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A321-100 Historical Values Fail to Inspire Confidence in -100 Nomenclatures

November 26, 2018

The behavior of A321-100 values over the last 20 years has clearly illustrated the problems that an initial variant can face if the specification is lacking.

The A321-100 features a stretch of approximately 20 feet compared to the A320-200. The MTOW of the -100 can vary between 78 tonnes, less than the latest A320s and 89 tonnes. The basic A321-100 features a reduction in range compared to the A320 as extra fuel tankage was not added to the initial design to compensate for the extra weight. There is structural reinforcement of the fuselage to compensate for the heavier weights, a modified wing trailing edge, an uprated landing gear and extra emergency exits. With an increased MTOW, higher thrust engines than those powering the A320 are needed. Two engines are offered. The CFM56-5B is offered in two versions; the -5B1 variant is rated at 30,000lbs while the -3B2 provides a thrust of 31,000lbs. The engine is derived from the CFM56-5A powering the A320 and involves the replacement of fan vanes, the addition of another stage to the LP compressors and incorporating the core engine of the A340 CFM56-5C. The range of the -100 is lacking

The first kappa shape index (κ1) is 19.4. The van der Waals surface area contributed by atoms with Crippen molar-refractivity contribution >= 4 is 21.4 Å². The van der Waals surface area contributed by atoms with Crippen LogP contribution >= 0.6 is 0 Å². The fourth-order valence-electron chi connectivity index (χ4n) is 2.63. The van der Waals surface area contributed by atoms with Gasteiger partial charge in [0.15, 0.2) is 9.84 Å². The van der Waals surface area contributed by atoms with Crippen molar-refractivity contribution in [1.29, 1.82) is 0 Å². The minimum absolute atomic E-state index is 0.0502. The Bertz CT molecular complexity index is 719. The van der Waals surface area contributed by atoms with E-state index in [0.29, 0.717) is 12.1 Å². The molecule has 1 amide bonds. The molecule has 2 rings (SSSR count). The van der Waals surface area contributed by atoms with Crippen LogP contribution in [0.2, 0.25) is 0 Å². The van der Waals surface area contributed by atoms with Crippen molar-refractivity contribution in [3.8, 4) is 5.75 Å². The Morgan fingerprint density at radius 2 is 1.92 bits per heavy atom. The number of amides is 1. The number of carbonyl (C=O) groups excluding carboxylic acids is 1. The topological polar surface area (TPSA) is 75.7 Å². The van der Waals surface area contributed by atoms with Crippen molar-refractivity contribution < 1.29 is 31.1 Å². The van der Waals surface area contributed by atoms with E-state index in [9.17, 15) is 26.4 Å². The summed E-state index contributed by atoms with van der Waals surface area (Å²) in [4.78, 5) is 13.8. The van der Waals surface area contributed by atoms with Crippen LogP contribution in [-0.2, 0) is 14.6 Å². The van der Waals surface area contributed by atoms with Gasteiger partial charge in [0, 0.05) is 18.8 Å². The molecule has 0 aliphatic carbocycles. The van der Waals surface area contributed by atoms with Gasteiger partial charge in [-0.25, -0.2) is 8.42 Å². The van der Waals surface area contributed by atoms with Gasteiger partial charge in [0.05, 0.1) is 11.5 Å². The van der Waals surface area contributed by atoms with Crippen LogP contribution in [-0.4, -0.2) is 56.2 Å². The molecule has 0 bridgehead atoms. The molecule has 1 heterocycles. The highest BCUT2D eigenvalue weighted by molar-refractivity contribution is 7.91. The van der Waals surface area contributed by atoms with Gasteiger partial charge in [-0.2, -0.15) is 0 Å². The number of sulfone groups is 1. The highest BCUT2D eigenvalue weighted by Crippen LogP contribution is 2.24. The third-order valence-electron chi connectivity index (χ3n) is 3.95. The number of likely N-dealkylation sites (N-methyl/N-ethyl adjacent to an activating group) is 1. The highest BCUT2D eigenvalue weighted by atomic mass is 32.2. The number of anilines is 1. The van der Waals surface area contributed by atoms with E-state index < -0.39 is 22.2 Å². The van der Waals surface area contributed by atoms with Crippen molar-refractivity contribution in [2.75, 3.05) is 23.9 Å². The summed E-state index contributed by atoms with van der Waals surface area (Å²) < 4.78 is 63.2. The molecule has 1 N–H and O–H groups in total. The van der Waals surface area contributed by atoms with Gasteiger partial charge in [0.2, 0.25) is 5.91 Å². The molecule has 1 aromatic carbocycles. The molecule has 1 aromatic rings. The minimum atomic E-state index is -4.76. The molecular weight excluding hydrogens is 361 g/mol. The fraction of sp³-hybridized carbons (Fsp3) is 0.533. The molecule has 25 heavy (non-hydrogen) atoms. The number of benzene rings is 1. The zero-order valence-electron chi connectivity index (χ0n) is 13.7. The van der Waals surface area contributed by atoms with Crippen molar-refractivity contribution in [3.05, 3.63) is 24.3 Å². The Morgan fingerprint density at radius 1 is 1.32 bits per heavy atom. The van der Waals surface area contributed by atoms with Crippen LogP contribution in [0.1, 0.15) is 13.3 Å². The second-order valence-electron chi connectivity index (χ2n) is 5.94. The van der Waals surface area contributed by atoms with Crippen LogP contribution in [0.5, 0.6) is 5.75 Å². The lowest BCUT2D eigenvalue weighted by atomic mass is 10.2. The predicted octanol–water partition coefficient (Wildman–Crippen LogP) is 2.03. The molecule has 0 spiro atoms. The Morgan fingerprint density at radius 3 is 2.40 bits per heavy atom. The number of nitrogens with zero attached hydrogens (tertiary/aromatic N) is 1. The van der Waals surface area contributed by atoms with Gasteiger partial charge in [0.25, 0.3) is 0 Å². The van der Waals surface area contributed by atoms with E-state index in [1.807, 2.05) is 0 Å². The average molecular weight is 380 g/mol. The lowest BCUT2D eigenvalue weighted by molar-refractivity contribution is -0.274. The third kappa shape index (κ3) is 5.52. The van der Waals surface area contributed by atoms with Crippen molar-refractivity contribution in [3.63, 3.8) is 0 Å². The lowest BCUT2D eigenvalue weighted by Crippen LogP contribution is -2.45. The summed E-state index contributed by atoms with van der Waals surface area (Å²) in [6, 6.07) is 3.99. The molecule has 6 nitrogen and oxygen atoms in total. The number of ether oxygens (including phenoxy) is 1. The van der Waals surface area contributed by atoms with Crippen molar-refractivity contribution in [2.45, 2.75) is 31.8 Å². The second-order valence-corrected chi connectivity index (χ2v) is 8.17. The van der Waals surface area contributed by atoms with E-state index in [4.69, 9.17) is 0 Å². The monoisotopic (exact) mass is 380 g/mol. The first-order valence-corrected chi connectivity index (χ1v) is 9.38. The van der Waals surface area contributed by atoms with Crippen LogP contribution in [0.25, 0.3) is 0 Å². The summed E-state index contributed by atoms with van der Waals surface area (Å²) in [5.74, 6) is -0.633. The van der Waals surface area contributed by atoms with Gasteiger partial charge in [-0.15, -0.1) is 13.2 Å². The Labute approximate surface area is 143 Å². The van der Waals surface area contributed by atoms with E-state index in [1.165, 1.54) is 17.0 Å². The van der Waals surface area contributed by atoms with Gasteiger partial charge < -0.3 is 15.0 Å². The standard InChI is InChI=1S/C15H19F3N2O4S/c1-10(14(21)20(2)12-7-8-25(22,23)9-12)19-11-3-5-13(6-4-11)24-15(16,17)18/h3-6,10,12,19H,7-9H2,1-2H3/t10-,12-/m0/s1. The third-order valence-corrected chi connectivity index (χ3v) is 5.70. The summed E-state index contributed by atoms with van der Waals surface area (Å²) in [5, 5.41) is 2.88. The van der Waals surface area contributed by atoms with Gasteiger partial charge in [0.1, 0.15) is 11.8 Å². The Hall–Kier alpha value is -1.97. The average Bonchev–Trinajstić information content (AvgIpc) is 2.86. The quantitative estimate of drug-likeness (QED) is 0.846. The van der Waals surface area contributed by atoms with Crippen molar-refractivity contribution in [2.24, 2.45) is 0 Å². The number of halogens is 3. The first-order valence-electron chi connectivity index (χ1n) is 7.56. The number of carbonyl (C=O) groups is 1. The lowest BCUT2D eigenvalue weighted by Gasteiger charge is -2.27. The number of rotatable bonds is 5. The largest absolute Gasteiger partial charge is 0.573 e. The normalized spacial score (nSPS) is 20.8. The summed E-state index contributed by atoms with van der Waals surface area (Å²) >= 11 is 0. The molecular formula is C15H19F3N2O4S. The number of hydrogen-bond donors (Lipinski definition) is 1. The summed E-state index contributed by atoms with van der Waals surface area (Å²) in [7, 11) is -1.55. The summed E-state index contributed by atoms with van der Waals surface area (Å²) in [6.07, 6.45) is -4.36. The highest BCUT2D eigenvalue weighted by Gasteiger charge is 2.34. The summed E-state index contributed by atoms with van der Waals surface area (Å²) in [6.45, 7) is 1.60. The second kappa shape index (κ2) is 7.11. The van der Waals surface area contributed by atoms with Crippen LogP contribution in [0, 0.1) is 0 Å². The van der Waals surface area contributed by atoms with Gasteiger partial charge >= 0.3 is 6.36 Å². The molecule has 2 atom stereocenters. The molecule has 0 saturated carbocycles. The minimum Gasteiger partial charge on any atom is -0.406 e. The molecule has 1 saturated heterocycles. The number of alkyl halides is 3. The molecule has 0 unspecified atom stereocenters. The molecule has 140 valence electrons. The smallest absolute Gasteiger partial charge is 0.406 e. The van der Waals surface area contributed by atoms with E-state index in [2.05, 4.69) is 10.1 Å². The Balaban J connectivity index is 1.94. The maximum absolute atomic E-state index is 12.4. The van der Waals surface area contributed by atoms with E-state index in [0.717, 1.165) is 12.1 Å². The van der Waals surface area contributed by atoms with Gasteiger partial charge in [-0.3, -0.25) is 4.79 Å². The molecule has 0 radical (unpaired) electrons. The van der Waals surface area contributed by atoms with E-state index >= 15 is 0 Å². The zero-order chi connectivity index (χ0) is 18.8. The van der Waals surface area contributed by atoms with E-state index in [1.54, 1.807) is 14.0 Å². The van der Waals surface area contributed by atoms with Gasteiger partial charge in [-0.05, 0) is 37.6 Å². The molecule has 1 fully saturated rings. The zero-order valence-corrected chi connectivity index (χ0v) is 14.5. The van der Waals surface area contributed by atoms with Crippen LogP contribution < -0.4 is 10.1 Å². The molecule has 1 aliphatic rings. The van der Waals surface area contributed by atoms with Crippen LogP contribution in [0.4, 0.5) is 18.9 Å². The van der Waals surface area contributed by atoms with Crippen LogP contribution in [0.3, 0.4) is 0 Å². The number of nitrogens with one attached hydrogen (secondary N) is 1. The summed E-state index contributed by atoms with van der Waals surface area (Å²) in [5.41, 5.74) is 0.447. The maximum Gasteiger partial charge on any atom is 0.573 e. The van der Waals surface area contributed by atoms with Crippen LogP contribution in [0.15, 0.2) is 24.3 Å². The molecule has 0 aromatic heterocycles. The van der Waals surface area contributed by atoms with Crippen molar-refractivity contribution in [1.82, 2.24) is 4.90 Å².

The IAE engine is the V2530-A5 and allows the pilot to choose between thrust levels of 29,000lbs and 30,000lbs depending on take-off condition s. The engine is derived from the V2500-A1. Both engines are FADEC controlled. Other minor changes to the A321-100 compared with the A320 include the redesign of the fuel system, reducing the weight by 40kgs; wider wheels have been fitted to provide for the heavier aircraft. A new ram air turbine was installed to compensate for the longer fuselage.

There were only ever some 90 A321-100s produced and there are now some 62 remaining in service primarily with Lufthansa and Alitalia. There are a total of 18 operators and remarketing has always been an issue with such a restricted operator base both in terms of operators and the concentration in Europe. The aircraft initially had a value in excess of $45 million in the late 1990s which is only marginally less than the value of a new A321ceo. Values inevitably fell in the aftermath of 2001 but managed to stage a recovery in the mid 2000s. Since then values have experience a significant decline such that they are barely worth more than the value of the engines.

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